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Adams Morgan froze. Cars stopped. People stopped. Only the moon hummed—and not a sweet hum, either. More like the unnerving near-song of a refrigerator at 2 a.m. Paige bit her nail and peeled the crescent from her pinkie.
“What a shit show,” she mumbled, staring at the Excel sheet dominating her computer screen.
Exactly a year ago, Paige had been in the same position, hunched over her laptop at the kitchen table. She feasted on Fiddle Faddle and pili nuts while her roommate slept. First she'd pop a piece of Fiddle Faddle into her mouth. Then she'd eat a pili nut. It went like that for a while until she put the pili nuts back in the cupboard. When Paige's roommate wandered in for a snack—wearing her signature “Save the Ta-tas” T-shirt and boxers left by an ex—the Fiddle Faddle was gone.
“You ate it all,” her roommate hissed and knocked the box from the table. Then she went back to bed.
Like the junk food box, Paige's spreadsheet was empty.
For hours, Paige had read and digested and read some more. At some point, all mental digestion ceased. Gastroparesis of the brain. Officially, she began work at 8:30 a.m. Unofficially, her boss would dirty his diapers if she didn't haul her ass in at 7:45 a.m. Then she'd have to fetch clean diapers from CVS. Consequently, Paige had become the master of the five-minute shower. She had never wanted to work in Courthouse, and by the grace of General Robert E. Lee, she was never going to live there. Paige had thought about Clarendon for about two seconds until she imagined the rest of her twenties thrown away at Spider Kelly's.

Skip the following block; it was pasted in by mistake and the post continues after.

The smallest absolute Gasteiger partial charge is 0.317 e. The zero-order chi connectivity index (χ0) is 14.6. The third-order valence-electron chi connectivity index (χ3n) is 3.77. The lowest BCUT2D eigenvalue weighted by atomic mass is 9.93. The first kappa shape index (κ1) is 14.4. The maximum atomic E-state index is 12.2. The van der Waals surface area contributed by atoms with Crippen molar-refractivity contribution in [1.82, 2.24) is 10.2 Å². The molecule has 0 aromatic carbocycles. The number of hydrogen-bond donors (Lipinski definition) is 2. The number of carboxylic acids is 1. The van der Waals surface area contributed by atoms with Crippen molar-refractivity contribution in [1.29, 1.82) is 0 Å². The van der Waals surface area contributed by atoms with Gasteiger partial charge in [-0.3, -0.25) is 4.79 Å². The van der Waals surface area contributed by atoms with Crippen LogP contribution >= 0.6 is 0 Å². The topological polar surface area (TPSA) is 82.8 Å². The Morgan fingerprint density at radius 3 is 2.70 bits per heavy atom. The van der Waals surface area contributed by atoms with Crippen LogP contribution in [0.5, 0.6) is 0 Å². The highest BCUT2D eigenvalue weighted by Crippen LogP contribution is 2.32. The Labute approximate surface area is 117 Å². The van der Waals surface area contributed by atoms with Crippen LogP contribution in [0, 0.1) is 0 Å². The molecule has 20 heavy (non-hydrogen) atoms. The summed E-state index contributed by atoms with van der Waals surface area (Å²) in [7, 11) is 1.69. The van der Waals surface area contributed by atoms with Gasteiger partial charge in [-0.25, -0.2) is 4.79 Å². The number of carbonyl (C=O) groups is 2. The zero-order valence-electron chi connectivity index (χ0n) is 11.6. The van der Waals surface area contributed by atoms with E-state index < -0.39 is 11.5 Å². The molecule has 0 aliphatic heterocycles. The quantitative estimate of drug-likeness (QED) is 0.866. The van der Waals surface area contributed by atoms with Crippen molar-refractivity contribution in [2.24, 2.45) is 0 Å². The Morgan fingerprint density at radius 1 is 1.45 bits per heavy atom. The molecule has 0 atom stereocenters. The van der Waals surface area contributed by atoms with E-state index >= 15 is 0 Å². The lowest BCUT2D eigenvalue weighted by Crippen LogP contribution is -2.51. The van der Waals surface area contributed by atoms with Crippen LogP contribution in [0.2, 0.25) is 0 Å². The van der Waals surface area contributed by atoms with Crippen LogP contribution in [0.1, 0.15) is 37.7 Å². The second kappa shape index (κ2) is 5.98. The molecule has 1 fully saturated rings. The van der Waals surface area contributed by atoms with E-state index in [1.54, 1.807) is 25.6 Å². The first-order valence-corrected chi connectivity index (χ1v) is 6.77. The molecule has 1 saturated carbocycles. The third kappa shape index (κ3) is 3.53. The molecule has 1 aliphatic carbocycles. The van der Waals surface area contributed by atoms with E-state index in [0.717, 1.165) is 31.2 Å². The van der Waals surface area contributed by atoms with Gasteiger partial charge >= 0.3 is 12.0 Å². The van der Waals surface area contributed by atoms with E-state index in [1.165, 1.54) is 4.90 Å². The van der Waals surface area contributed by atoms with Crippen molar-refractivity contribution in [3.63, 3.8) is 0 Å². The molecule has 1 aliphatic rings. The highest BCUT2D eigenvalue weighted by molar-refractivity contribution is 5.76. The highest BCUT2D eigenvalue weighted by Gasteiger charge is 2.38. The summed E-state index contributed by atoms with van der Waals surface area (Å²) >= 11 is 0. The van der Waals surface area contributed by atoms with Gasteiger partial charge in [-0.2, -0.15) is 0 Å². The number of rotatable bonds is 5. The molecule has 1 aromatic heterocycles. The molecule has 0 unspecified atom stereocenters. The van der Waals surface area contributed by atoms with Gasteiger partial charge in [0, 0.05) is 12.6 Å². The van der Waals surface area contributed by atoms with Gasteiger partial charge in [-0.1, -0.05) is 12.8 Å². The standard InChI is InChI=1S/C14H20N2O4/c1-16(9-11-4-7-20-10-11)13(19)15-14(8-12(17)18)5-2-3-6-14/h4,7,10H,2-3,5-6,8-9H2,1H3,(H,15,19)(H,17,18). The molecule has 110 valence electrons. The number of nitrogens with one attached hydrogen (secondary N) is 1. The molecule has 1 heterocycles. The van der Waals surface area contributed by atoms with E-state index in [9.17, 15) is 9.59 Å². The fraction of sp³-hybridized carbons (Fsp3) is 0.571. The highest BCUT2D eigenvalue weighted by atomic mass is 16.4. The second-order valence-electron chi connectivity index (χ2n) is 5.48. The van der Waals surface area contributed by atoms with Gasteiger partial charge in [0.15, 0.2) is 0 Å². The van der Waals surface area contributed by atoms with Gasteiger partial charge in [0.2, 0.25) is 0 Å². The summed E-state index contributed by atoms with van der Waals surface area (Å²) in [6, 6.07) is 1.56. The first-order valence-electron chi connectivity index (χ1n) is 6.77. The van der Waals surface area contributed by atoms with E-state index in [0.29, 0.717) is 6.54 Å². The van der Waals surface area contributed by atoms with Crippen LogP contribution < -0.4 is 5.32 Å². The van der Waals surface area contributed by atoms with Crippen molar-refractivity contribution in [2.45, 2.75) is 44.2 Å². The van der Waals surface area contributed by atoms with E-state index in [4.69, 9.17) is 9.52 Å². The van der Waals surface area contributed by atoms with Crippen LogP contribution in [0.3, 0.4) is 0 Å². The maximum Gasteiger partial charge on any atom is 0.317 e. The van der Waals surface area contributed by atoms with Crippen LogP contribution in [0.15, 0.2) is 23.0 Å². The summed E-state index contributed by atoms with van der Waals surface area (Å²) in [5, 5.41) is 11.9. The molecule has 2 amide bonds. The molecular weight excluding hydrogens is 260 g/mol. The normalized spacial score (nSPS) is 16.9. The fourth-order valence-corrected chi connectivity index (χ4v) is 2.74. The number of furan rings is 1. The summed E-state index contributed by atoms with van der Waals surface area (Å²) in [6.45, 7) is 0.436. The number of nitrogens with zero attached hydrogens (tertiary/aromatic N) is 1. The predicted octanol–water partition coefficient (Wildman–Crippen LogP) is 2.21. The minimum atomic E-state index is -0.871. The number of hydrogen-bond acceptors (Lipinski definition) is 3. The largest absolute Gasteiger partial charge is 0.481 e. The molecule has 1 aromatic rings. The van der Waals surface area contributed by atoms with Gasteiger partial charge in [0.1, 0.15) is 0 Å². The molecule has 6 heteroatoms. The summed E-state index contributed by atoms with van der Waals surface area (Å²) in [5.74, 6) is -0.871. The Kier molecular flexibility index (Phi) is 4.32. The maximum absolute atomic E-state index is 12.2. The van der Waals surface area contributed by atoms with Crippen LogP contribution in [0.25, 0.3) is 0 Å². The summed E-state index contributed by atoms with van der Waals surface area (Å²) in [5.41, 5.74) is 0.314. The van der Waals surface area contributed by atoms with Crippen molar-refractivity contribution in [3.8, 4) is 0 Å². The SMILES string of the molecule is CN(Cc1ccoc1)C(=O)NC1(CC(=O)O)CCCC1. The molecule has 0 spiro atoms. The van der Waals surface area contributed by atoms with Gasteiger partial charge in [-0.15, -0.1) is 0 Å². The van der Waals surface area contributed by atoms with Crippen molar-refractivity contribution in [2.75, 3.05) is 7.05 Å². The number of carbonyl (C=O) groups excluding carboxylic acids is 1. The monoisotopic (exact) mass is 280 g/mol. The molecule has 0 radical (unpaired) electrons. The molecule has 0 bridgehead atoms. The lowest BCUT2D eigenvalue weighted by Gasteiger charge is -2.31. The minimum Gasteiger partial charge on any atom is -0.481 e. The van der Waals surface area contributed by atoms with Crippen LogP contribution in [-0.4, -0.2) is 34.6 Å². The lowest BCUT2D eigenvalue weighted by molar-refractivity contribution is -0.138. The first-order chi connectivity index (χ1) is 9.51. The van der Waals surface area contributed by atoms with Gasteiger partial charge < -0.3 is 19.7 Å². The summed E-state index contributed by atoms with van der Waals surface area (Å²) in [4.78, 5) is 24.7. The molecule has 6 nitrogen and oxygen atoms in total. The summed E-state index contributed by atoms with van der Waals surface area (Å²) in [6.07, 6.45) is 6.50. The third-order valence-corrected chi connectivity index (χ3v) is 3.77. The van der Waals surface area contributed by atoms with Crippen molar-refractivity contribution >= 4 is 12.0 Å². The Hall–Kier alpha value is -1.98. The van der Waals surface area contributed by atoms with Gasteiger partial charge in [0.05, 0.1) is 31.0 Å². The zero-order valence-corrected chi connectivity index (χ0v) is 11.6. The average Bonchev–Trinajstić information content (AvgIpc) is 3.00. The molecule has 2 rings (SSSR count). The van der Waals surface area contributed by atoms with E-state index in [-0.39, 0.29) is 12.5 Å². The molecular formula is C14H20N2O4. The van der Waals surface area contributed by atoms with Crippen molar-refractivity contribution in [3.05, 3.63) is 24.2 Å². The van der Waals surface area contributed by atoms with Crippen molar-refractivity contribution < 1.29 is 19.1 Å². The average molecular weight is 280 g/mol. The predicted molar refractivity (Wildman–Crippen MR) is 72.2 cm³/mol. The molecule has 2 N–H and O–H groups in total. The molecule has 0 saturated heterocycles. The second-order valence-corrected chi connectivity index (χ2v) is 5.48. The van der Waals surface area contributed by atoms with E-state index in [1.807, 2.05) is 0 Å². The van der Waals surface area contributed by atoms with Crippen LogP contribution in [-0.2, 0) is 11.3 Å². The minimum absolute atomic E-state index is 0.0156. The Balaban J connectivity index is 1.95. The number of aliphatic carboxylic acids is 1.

“But one life to live,” Paige muttered as she shuddered at the shiny 'For Rent' sign she literally ran into the summer after she graduated from Kenyon.
And so the jog to Woodley Park followed by a tight ride to Metro Center and then a transfer to the Orange line had become part of her anxious morning rhythm. It evolved into something more frenetic in the evening. Easy living but a naïve dream in an undergrad's heart.
The computer smirked at her. Paige typed a single letter in the spreadsheet and stared at it for a spell. Then she deleted it. She typed in a number. She deleted it. She typed in a letter and a number. She deleted those, too. When her computer started to buzz and whir, Paige unplugged it. The fan quieted and the computer cooled down. Paige saved the spreadsheet under a new title: “FML,” coincidentally also her boss's initials. Francis Miles Labelle.
Paige pulled her hair out of a ponytail and ambled toward the shower. This year's roommate—different from last year's—would not wake from the sound of water hitting the porcelain tub at 4:43 a.m.
“This one's gonna last 20,” Paige said as she undressed herself and stepped under the cold stream. When she stepped out of the shower, Paige wrapped herself in an orange towel and returned to the kitchen. She pressed the power button on her laptop. No response. She pressed it again. Nothing. She connected the computer to its charger. A few minutes later, she pressed the button once more. Nothing still.
“Delightful, Francis,” she whispered and went straight for the mattress that had not seen more than six hours' continuous use in ten months.
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